President Reagan arrives in Beijing

Reagan China crowdPresident Reagan’s visit to the People’s Republic of China was a major story.  TIME magazine was planning a color layout in the days when color space was precious in news magazines.  TIME sent the usual team that covered presidential trips, Dirck Halstead, Diana Walker and Dennis Brack.  The film had to be on a  plane that was returning to the U.S. in  three hours from the Air Force One arrival so we had very little time to make our pictures.  As I recall Dirck and Diana were to cover the pools inside and make photographs of President Reagan with the Chinese leaders.  My assignment was to photograph the reaction of the crowds in Tiananmen Square.  When we arrived in Tiananmen Square it was empty.  The Chinese had decided that they didn’t want the crowds praising our president.  I needed a picture and knew that I had  less than an hour to make something–anything. I walked around to the rear of the massive People’s Republic of China Assembly and found the Presidential motorcade.   A tiny crowd was waiting that must have been overlooked by the Chinese authorities.  I backed off and made the photograph above with a 300mm lens.  It looks like the crowd went on forever, but it didn’t.  This was it!.  We collected and shipped our film.  The photograph above ran at the top of the story over two pages in the next week’s TIME.

  • The White House News Photographers Association Report

    Report FebruaryUse the url below to access the White House News Photographers Association newsletter.  Stories about Larry Downing, photographers covering the president’s trip to India and a photo project by Laura Sikes.  Also the complete list of the winners of the White House News Photographers Association “Eyes of History contest;

  • The Ubiquitous J.C. Brown

    credit: National Photo Company

    credit: National Photo Company










    J.C. Brown, a cameraman for MGM newsreels seemed to be everywhere in the first half of the last century.  He is the third from the left, getting 35mm film on Will Hays, the U.S. postmaster general before or after his White House meeting.  Hays is known because of the Hays Code that determined the limits  of acceptable behavior for the motion picture industry.  The area in this picture is in front of the official entry to the West Wing of the White House.  These cameramen are standing only a few feet from the stakeout position, the area where cameramen and women, (video journalists)  interview presidential visitors today.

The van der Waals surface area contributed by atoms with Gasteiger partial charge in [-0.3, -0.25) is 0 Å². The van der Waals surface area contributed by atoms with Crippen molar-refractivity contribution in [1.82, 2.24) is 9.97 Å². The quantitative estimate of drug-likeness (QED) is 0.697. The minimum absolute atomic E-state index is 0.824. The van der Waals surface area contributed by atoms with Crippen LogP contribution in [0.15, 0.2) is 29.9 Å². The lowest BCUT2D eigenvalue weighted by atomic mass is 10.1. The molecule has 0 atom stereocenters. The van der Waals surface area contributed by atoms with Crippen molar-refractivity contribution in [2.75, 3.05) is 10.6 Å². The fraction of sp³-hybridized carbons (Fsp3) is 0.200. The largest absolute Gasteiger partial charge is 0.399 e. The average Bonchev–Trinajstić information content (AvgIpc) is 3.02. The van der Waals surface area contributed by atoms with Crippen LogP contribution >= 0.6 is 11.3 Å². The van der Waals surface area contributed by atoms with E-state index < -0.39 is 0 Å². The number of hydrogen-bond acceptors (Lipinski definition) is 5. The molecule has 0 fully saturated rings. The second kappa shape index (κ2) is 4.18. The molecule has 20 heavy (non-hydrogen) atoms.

• Win McNamee wins Photographer of the year in the White House New Photographers “Eyes of History” Contest 2015

    Photo by Dennis BrackThe “Eyes of History” contest has the best of news and feature photographs of last year.  The White House News Photographers Association brings  the top photographers and editors to Washington, D.C to judge the contest.  There are three contests. the Video, the multi mediaPhoto by Dennis Brack and the still contests.  Three different judging panels.

    The contest is a major production with great  WHNPA photographers Jonathan  Ernest and Andrew Harnik using the program PhotoMechanic to make things work.

    Photo by Dennis Brack




    The contest chairman Nikki Kahn did a fantastic job.   Everyone watched.



    Photo by Dennis Brack



    In the still contest it all boiled down to the number of points needed to win the photographer of the year.  Brendan Smialowski won with a photograph  of Secretary of State Kerry looking at Baghdad, Iraq  from a helicopterPhoto by Dennis Brack. The Photographer of the Year went to the portfolio contest.  Win McNamee was there and watching intently.  Win’s father, Wally McNamee, had won the Photographer of the Year four times while working for THE WASHINGTON POST and NEWSWEEK.  I’ll bet Win was thinking about that as he watched, but it came out to a win.Photo by Dennis Brack

  • Larry Downing, Reuters, to receive the White House News Photographers Association Lifetime Achievement Award

    Brendan Smialowski tells Larry Downing that he is to received the Lifetime Achievement Award.

    Brendan Smialowski tells Larry Downing that he is to received the Lifetime Achievement Award.

    There are few professions like this.  Friday morning, Larry Downing’s competitors secretly gathered in the White House briefing room.  There was David Ake, head of the Washington AP photo bureau, Scottie Applewhite, AP,Pablo Martinez Monsivals,AP, Brendan Smialowski AFP, Mandel Ngan, AFP. Shawn Thew, EPA, Jim Lo Scalzo, EPA.  The Reuters team was there.  Jim Bourg, Gary Cameron, Mike Theiler, Jonathon Ernest, Stel Varias.